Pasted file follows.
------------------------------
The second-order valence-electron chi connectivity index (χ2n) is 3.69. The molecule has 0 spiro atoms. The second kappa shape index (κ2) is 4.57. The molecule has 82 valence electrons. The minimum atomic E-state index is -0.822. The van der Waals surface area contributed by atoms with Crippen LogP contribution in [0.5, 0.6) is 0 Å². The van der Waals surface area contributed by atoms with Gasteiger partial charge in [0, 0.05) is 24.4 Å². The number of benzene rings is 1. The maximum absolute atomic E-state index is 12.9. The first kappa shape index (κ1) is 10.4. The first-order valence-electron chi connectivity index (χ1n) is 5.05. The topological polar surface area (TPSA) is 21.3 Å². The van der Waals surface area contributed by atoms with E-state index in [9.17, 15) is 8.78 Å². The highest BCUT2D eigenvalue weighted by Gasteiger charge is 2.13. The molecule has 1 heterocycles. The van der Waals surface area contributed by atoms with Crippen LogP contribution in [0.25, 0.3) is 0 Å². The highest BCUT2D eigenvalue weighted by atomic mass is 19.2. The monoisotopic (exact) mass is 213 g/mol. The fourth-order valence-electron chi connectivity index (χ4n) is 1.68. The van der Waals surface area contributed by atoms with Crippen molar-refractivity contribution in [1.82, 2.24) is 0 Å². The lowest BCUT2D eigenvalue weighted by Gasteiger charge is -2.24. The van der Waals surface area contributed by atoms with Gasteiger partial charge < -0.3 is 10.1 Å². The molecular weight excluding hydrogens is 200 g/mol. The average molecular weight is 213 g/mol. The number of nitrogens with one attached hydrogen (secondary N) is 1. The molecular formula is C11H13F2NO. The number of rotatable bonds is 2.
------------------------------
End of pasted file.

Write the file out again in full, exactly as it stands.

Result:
The second-order valence-electron chi connectivity index (χ2n) is 3.69. The molecule has 0 spiro atoms. The second kappa shape index (κ2) is 4.57. The molecule has 82 valence electrons. The minimum atomic E-state index is -0.822. The van der Waals surface area contributed by atoms with Crippen LogP contribution in [0.5, 0.6) is 0 Å². The van der Waals surface area contributed by atoms with Gasteiger partial charge in [0, 0.05) is 24.4 Å². The number of benzene rings is 1. The maximum absolute atomic E-state index is 12.9. The first kappa shape index (κ1) is 10.4. The first-order valence-electron chi connectivity index (χ1n) is 5.05. The topological polar surface area (TPSA) is 21.3 Å². The van der Waals surface area contributed by atoms with E-state index in [9.17, 15) is 8.78 Å². The highest BCUT2D eigenvalue weighted by Gasteiger charge is 2.13. The molecule has 1 heterocycles. The van der Waals surface area contributed by atoms with Crippen LogP contribution in [0.25, 0.3) is 0 Å². The highest BCUT2D eigenvalue weighted by atomic mass is 19.2. The monoisotopic (exact) mass is 213 g/mol. The fourth-order valence-electron chi connectivity index (χ4n) is 1.68. The van der Waals surface area contributed by atoms with Crippen molar-refractivity contribution in [1.82, 2.24) is 0 Å². The lowest BCUT2D eigenvalue weighted by Gasteiger charge is -2.24. The van der Waals surface area contributed by atoms with Gasteiger partial charge < -0.3 is 10.1 Å². The molecular weight excluding hydrogens is 200 g/mol. The average molecular weight is 213 g/mol. The number of nitrogens with one attached hydrogen (secondary N) is 1. The molecular formula is C11H13F2NO. The number of rotatable bonds is 2.